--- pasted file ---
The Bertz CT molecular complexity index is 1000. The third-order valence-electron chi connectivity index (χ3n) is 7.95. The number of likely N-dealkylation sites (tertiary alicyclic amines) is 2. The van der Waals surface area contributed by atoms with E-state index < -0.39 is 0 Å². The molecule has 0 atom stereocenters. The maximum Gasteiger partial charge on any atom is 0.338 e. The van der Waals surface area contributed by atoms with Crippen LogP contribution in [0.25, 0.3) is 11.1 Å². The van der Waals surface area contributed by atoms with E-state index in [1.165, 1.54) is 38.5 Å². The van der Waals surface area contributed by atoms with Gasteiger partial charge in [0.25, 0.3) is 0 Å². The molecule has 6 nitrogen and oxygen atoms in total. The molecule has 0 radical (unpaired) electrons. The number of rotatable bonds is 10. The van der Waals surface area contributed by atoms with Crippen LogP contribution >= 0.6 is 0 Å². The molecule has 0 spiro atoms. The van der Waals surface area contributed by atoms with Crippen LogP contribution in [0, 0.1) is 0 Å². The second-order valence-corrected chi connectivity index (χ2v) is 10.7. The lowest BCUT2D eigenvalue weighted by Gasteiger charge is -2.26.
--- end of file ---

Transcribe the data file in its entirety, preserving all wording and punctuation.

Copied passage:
The Bertz CT molecular complexity index is 1000. The third-order valence-electron chi connectivity index (χ3n) is 7.95. The number of likely N-dealkylation sites (tertiary alicyclic amines) is 2. The van der Waals surface area contributed by atoms with E-state index < -0.39 is 0 Å². The molecule has 0 atom stereocenters. The maximum Gasteiger partial charge on any atom is 0.338 e. The van der Waals surface area contributed by atoms with Crippen LogP contribution in [0.25, 0.3) is 11.1 Å². The van der Waals surface area contributed by atoms with E-state index in [1.165, 1.54) is 38.5 Å². The van der Waals surface area contributed by atoms with Gasteiger partial charge in [0.25, 0.3) is 0 Å². The molecule has 6 nitrogen and oxygen atoms in total. The molecule has 0 radical (unpaired) electrons. The number of rotatable bonds is 10. The van der Waals surface area contributed by atoms with Crippen LogP contribution >= 0.6 is 0 Å². The molecule has 0 spiro atoms. The van der Waals surface area contributed by atoms with Crippen LogP contribution in [0, 0.1) is 0 Å². The second-order valence-corrected chi connectivity index (χ2v) is 10.7. The lowest BCUT2D eigenvalue weighted by Gasteiger charge is -2.26.